Technology take-up triggers Cambridge space race
A surge of office space take-up by technology companies in Cambridge has shredded availability in the sought after sub-10,000 sq ft bracket – and that could stifle startups’ growth plans, according to Savills analysis.
Savills reports spiralling deals relating to offices of this size in the second half of 2017, with technology occupiers accounting for 42 per cent of new leases.
The second half to date has seen only five deals exceeding 10,000 sq ft, including PWC’s pre-let of 12,195 sq ft at the Maurice Wilkes Building on St John’s Innovation Park. Savills notes that whilst deals this year have been largely dominated by small startup firms moving into second and third phase growth stages, the first half of 2017 also saw a number of corporate occupiers including Amazon, Heptares and Astex Pharmaceuticals commit to more than 130,000 sq ft of office and lab space across the city.
As a result, Savills research shows that in Cambridge’s key tech cluster, located in the city centre, only 23,832 sq ft of space remains available in the sub 10,000 sq ft bracket.
Furthermore, the parks are seeing similar strains on supply with circa 50,000 sq ft of vacant existing office accommodation across the northern cluster of varying grade.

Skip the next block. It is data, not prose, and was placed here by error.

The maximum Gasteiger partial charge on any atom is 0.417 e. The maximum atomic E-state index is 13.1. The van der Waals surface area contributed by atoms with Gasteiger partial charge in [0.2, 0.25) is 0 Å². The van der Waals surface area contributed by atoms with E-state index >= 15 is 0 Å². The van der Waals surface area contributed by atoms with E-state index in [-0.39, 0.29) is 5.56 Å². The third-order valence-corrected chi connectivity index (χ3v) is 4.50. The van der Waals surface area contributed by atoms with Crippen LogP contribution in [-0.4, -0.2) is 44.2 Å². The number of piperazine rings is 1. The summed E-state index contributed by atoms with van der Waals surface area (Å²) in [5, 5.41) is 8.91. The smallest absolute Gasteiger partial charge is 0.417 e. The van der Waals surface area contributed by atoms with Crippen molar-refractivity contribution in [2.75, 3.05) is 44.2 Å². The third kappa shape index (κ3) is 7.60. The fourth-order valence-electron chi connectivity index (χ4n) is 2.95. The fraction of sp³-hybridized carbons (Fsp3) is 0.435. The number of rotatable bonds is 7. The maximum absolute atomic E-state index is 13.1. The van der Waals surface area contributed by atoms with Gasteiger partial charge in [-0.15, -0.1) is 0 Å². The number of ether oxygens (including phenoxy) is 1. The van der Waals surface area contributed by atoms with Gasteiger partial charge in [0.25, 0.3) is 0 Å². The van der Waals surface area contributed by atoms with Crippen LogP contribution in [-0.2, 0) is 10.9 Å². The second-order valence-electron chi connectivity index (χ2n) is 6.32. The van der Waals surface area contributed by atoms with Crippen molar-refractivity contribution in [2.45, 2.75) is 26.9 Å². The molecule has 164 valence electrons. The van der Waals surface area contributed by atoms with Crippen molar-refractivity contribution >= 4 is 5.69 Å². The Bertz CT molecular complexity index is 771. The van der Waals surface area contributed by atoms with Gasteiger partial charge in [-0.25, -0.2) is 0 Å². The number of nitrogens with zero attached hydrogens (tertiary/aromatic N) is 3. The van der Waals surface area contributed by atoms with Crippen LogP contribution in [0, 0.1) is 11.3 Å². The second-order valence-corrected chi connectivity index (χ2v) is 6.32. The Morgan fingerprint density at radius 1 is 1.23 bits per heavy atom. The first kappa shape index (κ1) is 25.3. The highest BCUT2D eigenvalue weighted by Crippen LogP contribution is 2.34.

William Clarke, associate director in the business space team at Savills Cambridge, said: “Despite there being more than 160,000 sq ft of speculative office space under construction at 50 and 60 Station Road in the city centre, this is not due to complete until 2019.
“In the interim, a lack of existing opportunities within the northern cluster and city centre means that we will need to find creative solutions in order to deliver the space that businesses from corporates to startups might need.”
The lack of stock, coupled with strong ongoing occupier demand, is set to drive up rents in Cambridge city centre. Savills predicts that rents in this location will continue to strengthen during 2018 as they edge closer to £40.00 per sq ft.
Clarke adds: “Whilst the city will always attract household names due to its status as a key global business location, there is a danger that its startup community will find it harder to spread their wings, stifled by a lack of suitable space, both in the beginning and as they continue to grow.
“For this reason, Cambridge needs to provide a spectrum of available space, along with the necessary infrastructure to nurture home-grown talent.”
• PHOTOGRAPH SHOWS: William Clarke